Updating Libertarianism for the 21st Century … A little while ago, I wrote that libertarianism — the small-government philosophy codified by Robert Nozick and others in the mid-20th century — is looking a little shopworn. As efforts to slash government yield diminishing returns, and empirical evidence piles up that many government interventions are very beneficial, the minimalist state envisioned by Nozick et al. doesn’t seem up to the challenges of the 21st century.- Bloomberg
Bloomberg’s Noah Smith, who famously has derided libertarianism in many articles, now has decided it would be a good idea to update it.
In this editorial, excerpted above, he announces an ally … a new libertarian think-tank, the Niskanen Center. His editorial builds on one recently posted at the Niskanen website by its vice president of policy, Will Wilkinson. You can see the initial editorial here.
Noah calls the longish essay “brilliant” and endorses the approach, which he claims is trying to find ways “to update [the libertarian] doctrine to address today’s problems, while retaining and amplifying the useful parts.”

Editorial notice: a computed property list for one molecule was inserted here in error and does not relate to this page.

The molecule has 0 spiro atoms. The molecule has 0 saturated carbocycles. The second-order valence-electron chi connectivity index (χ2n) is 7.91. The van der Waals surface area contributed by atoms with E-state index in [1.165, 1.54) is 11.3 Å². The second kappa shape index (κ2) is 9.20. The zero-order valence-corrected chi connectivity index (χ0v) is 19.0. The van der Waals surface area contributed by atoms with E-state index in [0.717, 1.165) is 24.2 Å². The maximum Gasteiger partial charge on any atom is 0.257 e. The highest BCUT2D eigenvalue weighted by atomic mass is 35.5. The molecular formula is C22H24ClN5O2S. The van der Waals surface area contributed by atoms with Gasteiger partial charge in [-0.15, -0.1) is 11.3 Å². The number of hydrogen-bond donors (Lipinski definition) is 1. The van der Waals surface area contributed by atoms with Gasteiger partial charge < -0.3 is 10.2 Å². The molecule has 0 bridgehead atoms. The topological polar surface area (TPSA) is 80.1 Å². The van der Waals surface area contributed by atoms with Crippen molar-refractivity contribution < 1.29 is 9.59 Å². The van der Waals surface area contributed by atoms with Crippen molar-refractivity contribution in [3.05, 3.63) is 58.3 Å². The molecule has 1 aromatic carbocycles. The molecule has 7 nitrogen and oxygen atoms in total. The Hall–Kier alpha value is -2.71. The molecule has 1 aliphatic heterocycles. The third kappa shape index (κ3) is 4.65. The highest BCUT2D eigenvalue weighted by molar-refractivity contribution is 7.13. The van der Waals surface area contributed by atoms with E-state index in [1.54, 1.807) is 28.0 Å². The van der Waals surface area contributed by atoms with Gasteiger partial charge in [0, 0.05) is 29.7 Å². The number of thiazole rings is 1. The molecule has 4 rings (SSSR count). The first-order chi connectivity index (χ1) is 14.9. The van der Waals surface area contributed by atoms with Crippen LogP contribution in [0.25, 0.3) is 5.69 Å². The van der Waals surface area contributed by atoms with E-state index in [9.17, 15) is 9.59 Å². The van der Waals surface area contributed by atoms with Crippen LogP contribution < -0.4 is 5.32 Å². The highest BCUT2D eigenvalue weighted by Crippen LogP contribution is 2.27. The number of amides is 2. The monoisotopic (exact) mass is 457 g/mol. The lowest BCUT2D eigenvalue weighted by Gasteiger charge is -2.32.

Instead of invoking airy axioms, Wilkinson begins with a hard-nosed look at the data. He confronts libertarians with a stark fact — the richer a country is, the more its government tends to spend.
This is true when we look at different countries, and also when we look at each country over time. Today, the top spenders include countries such as France, Denmark and Finland, while the small-government ranks include Sudan, Nigeria and Bangladesh.
… Wilkinson … says that whether government spending is a luxury good or a parasite, rich countries are almost never able to keep it low. Other than a few states like Singapore and Lichtenstein, every rich country chooses big government.
The basic thrust of the essay, and Smith’s endorsement of it, is that to remain relevant in the 21st century, libertarians will need to be more pragmatic and less idealistic. Stop talking about eliminating government and concentrate on making “government spend more wisely.”
Rather than promote “theories of unfettered markets,” economists and other serious observers of the market should be “guided by pragmatism.” Libertarians “should be diving into the gritty details of the regulatory state, or gathering evidence on how best to curb government’s excesses.”
Interestingly, despite his manifest contempt, Noah ends his article by suggesting that he hopes Wilkinson et. al. have a major impact on libertarianism because as “modernizers” instead of “purists,” they can help the “ideology” stay relevant.